Regional Director’s Speech for World Malaria Day 2017
25 April 2017, New Delhi, India
Friends and colleagues,
Today we commemorate the tenth World Malaria Day – a day on which we come together to highlight progress against malaria and take stock of the challenges we face.
Over the past ten years, and indeed, since the turn of the millennium, the world has made significant advances in reducing malaria’s deadly burden.
Between 2000 and 2015 new malaria cases fell by 37%. Malaria mortality was slashed by 60%, with the Millennium Development Goal of halting and reversing malaria incidence convincingly met.
The South-East Asia Region is part of this story. The Region reached the malaria-related MDG target, and between 2010 and 2015 cut case incidence by an estimated 54% and the malaria mortality rate by an estimated 46%.
As per the SDG Agenda, the world is now aiming to “end the epidemics of AIDS, tuberculosis, malaria and neglected tropical diseases” by 2030. I am pleased to share that our Region is making solid progress.
In 2015 and 2016 respectively, Maldives and Sri Lanka were certified malaria-free – a truly stunning achievement. Bhutan is now striving for elimination by 2018 – an exciting prospect. Nepal has not reported a malaria death since 2012. Timor-Leste has sharply reduced its caseload, which is now at less than 100. India, which accounts for 89% of the Region’s estimated malaria burden, is rolling out its national malaria elimination framework 2016-2030. In Indonesia, almost half of subnational malaria-endemic units are now malaria-free.
Indeed, all countries in our Region now have national strategies in place aiming to eliminate malaria by or before 2030. Region-wide resolve to end the malaria epidemic – alongside the HIV and TB epidemics – has been abundantly clear at recent consultations, and is immensely inspiring.
Nevertheless, the road ahead is not an easy one.
Our Region has the world’s second highest malaria burden. Malaria remains endemic in nine of the Region’s eleven countries. Multi-drug resistance – including to artemisinin-based combination therapies – is an ever-present threat, as is resistance of malaria-transmitting mosquitoes to insecticides. Across the Region, domestic funding for malaria prevention and control has declined, even as the need for more innovative and localized solutions has increased.
Friends and colleagues,
Renewed focus is needed. As the theme of this year’s World Malaria Day emphasizes, enhancing prevention is a critical means of closing the gap and ending malaria for good. Though policy must always respond to local needs, there are powerful strategies that can accelerate gains.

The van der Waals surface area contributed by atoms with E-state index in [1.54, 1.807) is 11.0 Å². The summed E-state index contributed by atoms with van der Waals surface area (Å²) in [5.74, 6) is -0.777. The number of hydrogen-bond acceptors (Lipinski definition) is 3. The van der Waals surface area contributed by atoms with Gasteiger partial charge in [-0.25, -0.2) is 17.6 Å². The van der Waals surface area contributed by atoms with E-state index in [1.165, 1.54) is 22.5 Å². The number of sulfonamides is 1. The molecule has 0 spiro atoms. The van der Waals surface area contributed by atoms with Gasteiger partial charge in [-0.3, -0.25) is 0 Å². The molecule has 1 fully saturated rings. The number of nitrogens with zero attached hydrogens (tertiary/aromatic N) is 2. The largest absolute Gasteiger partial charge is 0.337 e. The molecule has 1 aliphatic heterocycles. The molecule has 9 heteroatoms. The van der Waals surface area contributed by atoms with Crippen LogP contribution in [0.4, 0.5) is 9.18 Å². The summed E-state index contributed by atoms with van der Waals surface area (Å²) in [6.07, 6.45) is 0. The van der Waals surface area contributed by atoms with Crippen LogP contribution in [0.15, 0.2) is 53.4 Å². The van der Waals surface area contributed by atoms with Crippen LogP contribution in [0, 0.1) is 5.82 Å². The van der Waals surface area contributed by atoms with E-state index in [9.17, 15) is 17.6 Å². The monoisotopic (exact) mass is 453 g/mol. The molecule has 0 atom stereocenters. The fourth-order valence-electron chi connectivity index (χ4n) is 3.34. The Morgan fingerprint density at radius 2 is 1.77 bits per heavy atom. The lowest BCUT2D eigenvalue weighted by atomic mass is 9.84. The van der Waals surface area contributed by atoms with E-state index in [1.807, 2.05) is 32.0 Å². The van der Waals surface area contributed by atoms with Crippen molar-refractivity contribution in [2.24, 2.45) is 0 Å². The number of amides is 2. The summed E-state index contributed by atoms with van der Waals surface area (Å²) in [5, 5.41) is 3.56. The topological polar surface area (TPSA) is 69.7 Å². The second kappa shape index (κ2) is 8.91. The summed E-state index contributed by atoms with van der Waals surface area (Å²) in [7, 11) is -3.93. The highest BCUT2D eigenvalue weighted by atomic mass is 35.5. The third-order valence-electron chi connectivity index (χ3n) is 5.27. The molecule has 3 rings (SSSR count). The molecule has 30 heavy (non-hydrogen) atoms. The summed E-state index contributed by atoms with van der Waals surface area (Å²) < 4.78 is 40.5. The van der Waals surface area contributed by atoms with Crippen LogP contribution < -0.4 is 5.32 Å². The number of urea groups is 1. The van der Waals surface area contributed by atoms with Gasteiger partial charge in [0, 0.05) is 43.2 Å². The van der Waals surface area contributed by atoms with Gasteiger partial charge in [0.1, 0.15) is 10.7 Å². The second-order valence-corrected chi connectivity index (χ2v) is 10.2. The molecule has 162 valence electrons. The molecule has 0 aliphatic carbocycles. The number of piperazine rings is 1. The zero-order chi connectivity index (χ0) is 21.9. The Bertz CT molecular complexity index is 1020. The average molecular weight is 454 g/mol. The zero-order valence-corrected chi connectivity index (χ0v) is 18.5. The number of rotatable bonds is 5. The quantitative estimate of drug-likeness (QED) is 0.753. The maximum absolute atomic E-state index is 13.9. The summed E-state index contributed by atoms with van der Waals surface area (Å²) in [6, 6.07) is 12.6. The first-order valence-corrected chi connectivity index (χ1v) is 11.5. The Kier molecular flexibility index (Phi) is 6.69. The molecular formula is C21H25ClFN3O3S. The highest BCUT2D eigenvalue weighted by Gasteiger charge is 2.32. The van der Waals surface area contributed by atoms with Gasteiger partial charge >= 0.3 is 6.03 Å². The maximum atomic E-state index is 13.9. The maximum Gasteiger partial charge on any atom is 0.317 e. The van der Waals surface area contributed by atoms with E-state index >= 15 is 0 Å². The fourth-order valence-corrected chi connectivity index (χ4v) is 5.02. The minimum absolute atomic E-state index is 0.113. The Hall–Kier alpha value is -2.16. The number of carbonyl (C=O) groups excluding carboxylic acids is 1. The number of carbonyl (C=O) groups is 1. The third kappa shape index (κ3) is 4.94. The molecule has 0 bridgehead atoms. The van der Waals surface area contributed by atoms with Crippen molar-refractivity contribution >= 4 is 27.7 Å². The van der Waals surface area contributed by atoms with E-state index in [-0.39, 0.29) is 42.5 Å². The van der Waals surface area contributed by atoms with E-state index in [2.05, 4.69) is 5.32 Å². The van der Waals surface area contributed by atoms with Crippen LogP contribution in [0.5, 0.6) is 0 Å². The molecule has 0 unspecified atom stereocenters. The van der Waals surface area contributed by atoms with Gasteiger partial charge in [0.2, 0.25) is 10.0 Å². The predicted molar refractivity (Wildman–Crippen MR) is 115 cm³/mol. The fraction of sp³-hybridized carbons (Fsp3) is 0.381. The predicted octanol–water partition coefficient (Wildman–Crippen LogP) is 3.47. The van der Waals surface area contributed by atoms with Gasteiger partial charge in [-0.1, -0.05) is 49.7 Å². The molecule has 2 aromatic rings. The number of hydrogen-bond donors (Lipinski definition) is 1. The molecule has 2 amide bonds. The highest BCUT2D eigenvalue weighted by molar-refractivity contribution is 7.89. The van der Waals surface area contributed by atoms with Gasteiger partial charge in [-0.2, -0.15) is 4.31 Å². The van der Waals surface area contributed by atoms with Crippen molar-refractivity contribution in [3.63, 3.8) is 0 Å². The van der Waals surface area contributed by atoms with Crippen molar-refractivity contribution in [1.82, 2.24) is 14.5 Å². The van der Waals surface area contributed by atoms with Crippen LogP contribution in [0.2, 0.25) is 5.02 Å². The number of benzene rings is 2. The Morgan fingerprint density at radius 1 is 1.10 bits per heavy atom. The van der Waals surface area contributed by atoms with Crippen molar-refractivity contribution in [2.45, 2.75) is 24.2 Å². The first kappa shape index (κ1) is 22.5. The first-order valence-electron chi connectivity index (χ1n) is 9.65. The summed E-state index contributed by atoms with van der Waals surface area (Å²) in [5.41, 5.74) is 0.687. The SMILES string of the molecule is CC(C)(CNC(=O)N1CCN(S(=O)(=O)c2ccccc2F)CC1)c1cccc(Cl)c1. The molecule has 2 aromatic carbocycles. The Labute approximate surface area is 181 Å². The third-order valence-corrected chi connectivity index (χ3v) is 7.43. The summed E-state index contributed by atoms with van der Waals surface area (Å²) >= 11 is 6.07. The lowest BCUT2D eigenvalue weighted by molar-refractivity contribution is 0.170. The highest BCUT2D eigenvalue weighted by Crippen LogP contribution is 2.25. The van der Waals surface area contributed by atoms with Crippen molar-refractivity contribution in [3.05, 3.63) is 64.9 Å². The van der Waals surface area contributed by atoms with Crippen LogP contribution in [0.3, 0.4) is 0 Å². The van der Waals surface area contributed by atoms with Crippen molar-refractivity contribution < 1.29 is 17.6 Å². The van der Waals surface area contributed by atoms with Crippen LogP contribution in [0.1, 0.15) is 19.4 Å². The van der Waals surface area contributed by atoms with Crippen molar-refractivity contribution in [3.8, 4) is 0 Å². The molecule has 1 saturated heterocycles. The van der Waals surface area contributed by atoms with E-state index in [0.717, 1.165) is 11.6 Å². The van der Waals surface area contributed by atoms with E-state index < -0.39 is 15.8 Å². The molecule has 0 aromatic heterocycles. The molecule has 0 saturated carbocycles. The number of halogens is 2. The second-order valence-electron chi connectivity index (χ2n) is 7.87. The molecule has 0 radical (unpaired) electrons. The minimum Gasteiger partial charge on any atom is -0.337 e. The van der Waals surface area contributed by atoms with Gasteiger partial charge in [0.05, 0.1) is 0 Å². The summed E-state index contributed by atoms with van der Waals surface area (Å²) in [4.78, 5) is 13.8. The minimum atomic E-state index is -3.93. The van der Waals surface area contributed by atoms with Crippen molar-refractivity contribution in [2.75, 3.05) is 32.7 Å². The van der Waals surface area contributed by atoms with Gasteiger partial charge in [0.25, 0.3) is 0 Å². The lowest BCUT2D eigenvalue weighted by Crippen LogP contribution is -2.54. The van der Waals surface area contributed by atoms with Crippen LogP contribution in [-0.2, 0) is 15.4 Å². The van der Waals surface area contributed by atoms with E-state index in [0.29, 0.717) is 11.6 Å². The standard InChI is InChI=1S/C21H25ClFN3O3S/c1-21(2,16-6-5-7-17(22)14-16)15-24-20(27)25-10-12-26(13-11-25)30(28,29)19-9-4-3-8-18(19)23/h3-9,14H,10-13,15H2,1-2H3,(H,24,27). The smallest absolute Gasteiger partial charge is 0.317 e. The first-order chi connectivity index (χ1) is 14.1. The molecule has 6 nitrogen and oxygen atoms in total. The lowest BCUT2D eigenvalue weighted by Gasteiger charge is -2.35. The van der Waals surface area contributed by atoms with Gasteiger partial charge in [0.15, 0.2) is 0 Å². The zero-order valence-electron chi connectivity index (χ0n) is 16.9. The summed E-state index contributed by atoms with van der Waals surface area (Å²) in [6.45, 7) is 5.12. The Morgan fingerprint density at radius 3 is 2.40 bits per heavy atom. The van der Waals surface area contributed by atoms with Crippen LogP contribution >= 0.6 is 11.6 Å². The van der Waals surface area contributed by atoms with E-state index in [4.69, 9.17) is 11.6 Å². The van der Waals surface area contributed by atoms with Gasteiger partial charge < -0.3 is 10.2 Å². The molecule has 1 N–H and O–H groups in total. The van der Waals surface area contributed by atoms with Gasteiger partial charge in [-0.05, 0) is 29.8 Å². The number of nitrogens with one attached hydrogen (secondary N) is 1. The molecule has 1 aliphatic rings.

Key among them is vector control. By controlling the mosquitoes that transmit malaria we can significantly diminish the disease’s burden. Two highly effective ways to do this is by ensuring affected communities have access to long-lasting insecticidal mosquito nets, and by carrying out indoor residual spraying. In 2015 alone residual spraying was estimated to protect 106 million people worldwide, including upwards of 41 million in India.
Ensuring these tools reach vulnerable groups is essential. Malaria transmission occurs primarily among hard-to-reach, often disadvantaged or neglected communities, including migrant or mobile populations. These communities must be empowered to act, and must be fully engaged in programme implementation. Nevertheless, even within these communities, special efforts must be made to protect pregnant women and children under five years of age. There are a number of strategies that can do this, and which antenatal services in high-risk areas must be in a position to deploy.
As part of a wider push, countries should invest in and harness the latest technological advances. New vector control interventions, improved diagnostics and new anti-malarial medicines all hold out the prospect of driving world-beating progress. Meeting the 2030 targets requires agile thinking and a willingness to be bold, meaning all avenues must be explored, and all effective tools embraced. This is particularly important given the threat posed by multi-drug and insecticide resistance.
Friends and colleagues,
Our Region has shown what it can achieve. Each of us is familiar with the significant gains South-East Asia has made in recent years, from being certified polio-free to eliminating maternal and neonatal tetanus. Achieving a malaria-free Region must be added to this impressive arc of progress. Through strong political commitment, integrated strategies aimed at reaching the unreached, and a willingness to harness the power of cutting-edge tools, malaria’s centuries-long burden can be lifted. We can eliminate malaria across our Region; we can end malaria for good.
I wish you an informative and inspiring World Malaria Day.